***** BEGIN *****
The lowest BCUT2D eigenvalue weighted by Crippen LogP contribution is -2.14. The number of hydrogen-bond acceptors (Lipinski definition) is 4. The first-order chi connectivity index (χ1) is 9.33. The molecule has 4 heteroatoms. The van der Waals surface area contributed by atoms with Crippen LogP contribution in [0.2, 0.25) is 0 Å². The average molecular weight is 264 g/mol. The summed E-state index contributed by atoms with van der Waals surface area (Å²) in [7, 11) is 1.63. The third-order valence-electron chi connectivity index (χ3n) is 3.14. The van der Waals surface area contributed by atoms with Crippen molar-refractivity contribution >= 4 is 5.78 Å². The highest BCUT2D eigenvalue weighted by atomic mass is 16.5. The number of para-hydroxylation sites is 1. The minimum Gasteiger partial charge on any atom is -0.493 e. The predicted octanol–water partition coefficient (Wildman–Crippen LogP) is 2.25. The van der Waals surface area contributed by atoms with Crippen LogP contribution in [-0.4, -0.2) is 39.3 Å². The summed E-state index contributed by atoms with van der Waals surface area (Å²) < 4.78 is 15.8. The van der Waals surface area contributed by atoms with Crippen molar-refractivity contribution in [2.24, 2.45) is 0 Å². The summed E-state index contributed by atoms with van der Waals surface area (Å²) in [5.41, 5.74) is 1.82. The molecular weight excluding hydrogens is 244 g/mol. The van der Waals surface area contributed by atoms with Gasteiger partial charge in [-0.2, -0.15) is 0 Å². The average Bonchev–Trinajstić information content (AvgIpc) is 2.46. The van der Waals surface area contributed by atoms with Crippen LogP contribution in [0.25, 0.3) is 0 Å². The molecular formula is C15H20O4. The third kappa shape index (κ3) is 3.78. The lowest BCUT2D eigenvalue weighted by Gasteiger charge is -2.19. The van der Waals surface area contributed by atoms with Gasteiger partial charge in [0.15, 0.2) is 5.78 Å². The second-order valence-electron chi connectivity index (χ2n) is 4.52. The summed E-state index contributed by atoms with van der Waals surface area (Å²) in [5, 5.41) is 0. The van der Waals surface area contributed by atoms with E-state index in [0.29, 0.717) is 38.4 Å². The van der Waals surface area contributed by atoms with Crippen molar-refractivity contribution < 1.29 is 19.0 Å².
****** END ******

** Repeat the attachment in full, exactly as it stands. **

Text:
The lowest BCUT2D eigenvalue weighted by Crippen LogP contribution is -2.14. The number of hydrogen-bond acceptors (Lipinski definition) is 4. The first-order chi connectivity index (χ1) is 9.33. The molecule has 4 heteroatoms. The van der Waals surface area contributed by atoms with Crippen LogP contribution in [0.2, 0.25) is 0 Å². The average molecular weight is 264 g/mol. The summed E-state index contributed by atoms with van der Waals surface area (Å²) in [7, 11) is 1.63. The third-order valence-electron chi connectivity index (χ3n) is 3.14. The van der Waals surface area contributed by atoms with Crippen molar-refractivity contribution >= 4 is 5.78 Å². The highest BCUT2D eigenvalue weighted by atomic mass is 16.5. The number of para-hydroxylation sites is 1. The minimum Gasteiger partial charge on any atom is -0.493 e. The predicted octanol–water partition coefficient (Wildman–Crippen LogP) is 2.25. The van der Waals surface area contributed by atoms with Crippen LogP contribution in [-0.4, -0.2) is 39.3 Å². The summed E-state index contributed by atoms with van der Waals surface area (Å²) < 4.78 is 15.8. The van der Waals surface area contributed by atoms with Crippen molar-refractivity contribution in [2.24, 2.45) is 0 Å². The summed E-state index contributed by atoms with van der Waals surface area (Å²) in [5.41, 5.74) is 1.82. The molecular weight excluding hydrogens is 244 g/mol. The van der Waals surface area contributed by atoms with Gasteiger partial charge in [-0.2, -0.15) is 0 Å². The average Bonchev–Trinajstić information content (AvgIpc) is 2.46. The van der Waals surface area contributed by atoms with Crippen LogP contribution in [0.25, 0.3) is 0 Å². The molecular formula is C15H20O4. The third kappa shape index (κ3) is 3.78. The lowest BCUT2D eigenvalue weighted by Gasteiger charge is -2.19. The van der Waals surface area contributed by atoms with Gasteiger partial charge in [0.15, 0.2) is 5.78 Å². The second-order valence-electron chi connectivity index (χ2n) is 4.52. The summed E-state index contributed by atoms with van der Waals surface area (Å²) in [5, 5.41) is 0. The van der Waals surface area contributed by atoms with E-state index in [0.29, 0.717) is 38.4 Å². The van der Waals surface area contributed by atoms with Crippen molar-refractivity contribution < 1.29 is 19.0 Å².